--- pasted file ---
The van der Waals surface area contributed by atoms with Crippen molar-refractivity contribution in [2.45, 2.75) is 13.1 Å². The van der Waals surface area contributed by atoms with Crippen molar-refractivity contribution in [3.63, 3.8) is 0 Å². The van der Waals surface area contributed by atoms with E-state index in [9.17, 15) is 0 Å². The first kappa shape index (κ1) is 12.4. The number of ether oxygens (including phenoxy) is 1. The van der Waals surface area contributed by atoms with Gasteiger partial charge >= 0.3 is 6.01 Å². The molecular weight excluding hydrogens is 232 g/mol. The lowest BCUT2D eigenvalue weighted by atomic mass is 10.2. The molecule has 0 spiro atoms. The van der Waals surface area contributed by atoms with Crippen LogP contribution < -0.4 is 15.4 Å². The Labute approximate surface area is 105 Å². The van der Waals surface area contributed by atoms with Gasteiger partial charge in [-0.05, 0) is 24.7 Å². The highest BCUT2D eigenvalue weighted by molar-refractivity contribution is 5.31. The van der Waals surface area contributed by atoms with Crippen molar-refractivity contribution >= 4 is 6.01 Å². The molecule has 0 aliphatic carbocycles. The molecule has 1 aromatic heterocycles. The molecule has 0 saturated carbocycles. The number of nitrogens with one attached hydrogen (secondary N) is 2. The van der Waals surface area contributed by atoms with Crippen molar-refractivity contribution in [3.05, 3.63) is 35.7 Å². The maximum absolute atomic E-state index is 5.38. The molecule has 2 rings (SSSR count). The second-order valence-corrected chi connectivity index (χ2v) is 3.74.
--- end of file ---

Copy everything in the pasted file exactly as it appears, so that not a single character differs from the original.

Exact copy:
The van der Waals surface area contributed by atoms with Crippen molar-refractivity contribution in [2.45, 2.75) is 13.1 Å². The van der Waals surface area contributed by atoms with Crippen molar-refractivity contribution in [3.63, 3.8) is 0 Å². The van der Waals surface area contributed by atoms with E-state index in [9.17, 15) is 0 Å². The first kappa shape index (κ1) is 12.4. The number of ether oxygens (including phenoxy) is 1. The van der Waals surface area contributed by atoms with Gasteiger partial charge >= 0.3 is 6.01 Å². The molecular weight excluding hydrogens is 232 g/mol. The lowest BCUT2D eigenvalue weighted by atomic mass is 10.2. The molecule has 0 spiro atoms. The van der Waals surface area contributed by atoms with Crippen LogP contribution < -0.4 is 15.4 Å². The Labute approximate surface area is 105 Å². The van der Waals surface area contributed by atoms with Gasteiger partial charge in [-0.05, 0) is 24.7 Å². The highest BCUT2D eigenvalue weighted by molar-refractivity contribution is 5.31. The van der Waals surface area contributed by atoms with Crippen molar-refractivity contribution >= 4 is 6.01 Å². The molecule has 0 aliphatic carbocycles. The molecule has 1 aromatic heterocycles. The molecule has 0 saturated carbocycles. The number of nitrogens with one attached hydrogen (secondary N) is 2. The van der Waals surface area contributed by atoms with Crippen molar-refractivity contribution in [3.05, 3.63) is 35.7 Å². The maximum absolute atomic E-state index is 5.38. The molecule has 2 rings (SSSR count). The second-order valence-corrected chi connectivity index (χ2v) is 3.74.